The shift toward Software as a Service (SaaS) and Web-based applications has been the focus of the Microsoft vs. Google battle so far. But the rumored Google enterprise appliance, first reported last week, would bring the fight on premise. That's home turf for Microsoft and IBM, and it's where value-added resellers (VARs) and systems integrators (SIs) have had the most services opportunities.
A Google enterprise appliance makes sense, because large businesses and organizations won't move from on-premise software to SaaS overnight, according to Rob Koplowitz, a principal analyst with Forrester Research.
"Change will come slowly," he said. "We're talking about large, mission-critical systems. Even if it was ready for prime time, which it is not, and even if [a business] was ready today, it would take a while. … This gives Google an opportunity to become more relevant in the short term and in the long term as well."
The success of any Google enterprise appliance will hinge on its features, according to Alexandr Kassabov, vice president of Lotus solutions for PSC Group LLC, a Lotus partner in Schaumburg, Ill. An appliance that offers collaboration software, such as Google Sites, would appeal to more customers than just an email server, he said.
"People who use Lotus Notes don't look at it as an email system," said David Hough, the director of supply chain management at PSC Group. "They look at it as a back-end system that runs a lot of applications and, oh, by the way, it does email."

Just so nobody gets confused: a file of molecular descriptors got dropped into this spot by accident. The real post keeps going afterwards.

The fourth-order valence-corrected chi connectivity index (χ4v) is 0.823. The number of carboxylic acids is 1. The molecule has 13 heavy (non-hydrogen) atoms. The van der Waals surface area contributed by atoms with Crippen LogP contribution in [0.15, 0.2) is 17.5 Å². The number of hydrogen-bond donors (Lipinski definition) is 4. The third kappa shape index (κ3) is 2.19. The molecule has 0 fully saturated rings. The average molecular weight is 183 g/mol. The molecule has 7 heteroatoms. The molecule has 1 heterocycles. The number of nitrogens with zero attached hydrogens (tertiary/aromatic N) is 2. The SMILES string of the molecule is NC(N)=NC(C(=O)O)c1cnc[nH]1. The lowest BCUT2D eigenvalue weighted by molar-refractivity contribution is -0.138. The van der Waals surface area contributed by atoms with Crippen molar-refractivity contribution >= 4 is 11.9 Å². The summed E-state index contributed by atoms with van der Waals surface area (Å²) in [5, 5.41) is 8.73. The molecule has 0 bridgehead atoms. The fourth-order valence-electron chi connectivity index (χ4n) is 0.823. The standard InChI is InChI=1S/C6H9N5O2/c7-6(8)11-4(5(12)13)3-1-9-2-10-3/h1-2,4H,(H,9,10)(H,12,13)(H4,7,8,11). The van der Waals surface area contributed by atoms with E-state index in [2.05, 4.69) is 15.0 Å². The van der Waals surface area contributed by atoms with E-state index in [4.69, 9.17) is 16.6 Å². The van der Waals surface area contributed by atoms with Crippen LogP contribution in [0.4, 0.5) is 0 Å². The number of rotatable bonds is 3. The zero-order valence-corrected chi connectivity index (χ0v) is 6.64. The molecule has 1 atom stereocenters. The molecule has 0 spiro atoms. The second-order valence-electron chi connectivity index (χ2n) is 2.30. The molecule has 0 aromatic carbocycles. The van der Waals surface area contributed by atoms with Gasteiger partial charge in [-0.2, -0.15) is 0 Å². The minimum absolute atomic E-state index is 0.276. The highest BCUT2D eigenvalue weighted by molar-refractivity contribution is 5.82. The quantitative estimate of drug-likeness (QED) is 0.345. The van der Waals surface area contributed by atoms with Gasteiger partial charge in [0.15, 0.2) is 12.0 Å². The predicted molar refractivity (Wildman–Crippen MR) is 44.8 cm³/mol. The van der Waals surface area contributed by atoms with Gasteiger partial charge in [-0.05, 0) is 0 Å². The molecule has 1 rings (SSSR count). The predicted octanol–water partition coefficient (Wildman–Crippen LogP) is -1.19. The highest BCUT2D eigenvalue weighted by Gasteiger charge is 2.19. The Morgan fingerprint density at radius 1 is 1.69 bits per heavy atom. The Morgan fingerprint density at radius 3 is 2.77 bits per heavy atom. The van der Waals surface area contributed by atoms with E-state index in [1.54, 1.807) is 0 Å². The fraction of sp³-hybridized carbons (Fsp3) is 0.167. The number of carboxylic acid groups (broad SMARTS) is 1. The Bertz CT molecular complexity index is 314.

Lotus Notes is the email and collaboration software that runs on Domino. Regardless of the features in a Google enterprise appliance, it would not rise to the level of competing with Notes or Exchange, Kassabov said.
"Google is a perfect match for smaller businesses," he said. "I've also seen some movement toward Google adoption in nonprofits. Lotus tends to be targeting a larger enterprise space and brings to the table additional levels of security and integration."
Peter O'Kelly, a research director for the Burton Group, agreed.
"It's not analogous to other enterprise appliances," he said. "It would be very expensive for them to get into that business. I don't think Google is going to go there."
Google did not respond to an interview request for this story.
The company has already blazed a trail inside corporate firewalls with the Google Search Appliance, a turnkey hardware-software solution that installs on premise to bring Google indexing and search to internal corporate documents.
Although the shift toward SaaS and Web-based applications will be very gradual -- and despite the prospect of a Google enterprise appliance -- hosted services will still be the eventual battleground where Google, Microsoft, IBM and other vendors compete for enterprise customers.
Younger workers will be more open to adopting SaaS because they're already accustomed to using Web-based email and hosted Web 2.0 services, O'Kelly said. But with more established workers, "you're going to see a lot of resistance," he said. Those employees already have large amounts of data stored on-site and enjoy the more robust features that on-premise software offers.
"The competition will be good for customers but also a little bewildering in the meantime," O'Kelly added.
Google's advantages are its experience in the online market, its understanding of servers with multi-tenant architectures and its large and efficient data centers, Koplowitz said. On the other side, Microsoft and IBM boast "massive installation bases and robust functionality," he said.
Koplowitz recently co-authored a Forrester report, "Get Ready for Collaboration in the Cloud," that lays out the impending market battle as "significant portions" of on-premise software move into hosted services.
"Nobody really has all the pieces to the puzzle," he said. "I see a really interesting battle coming up."
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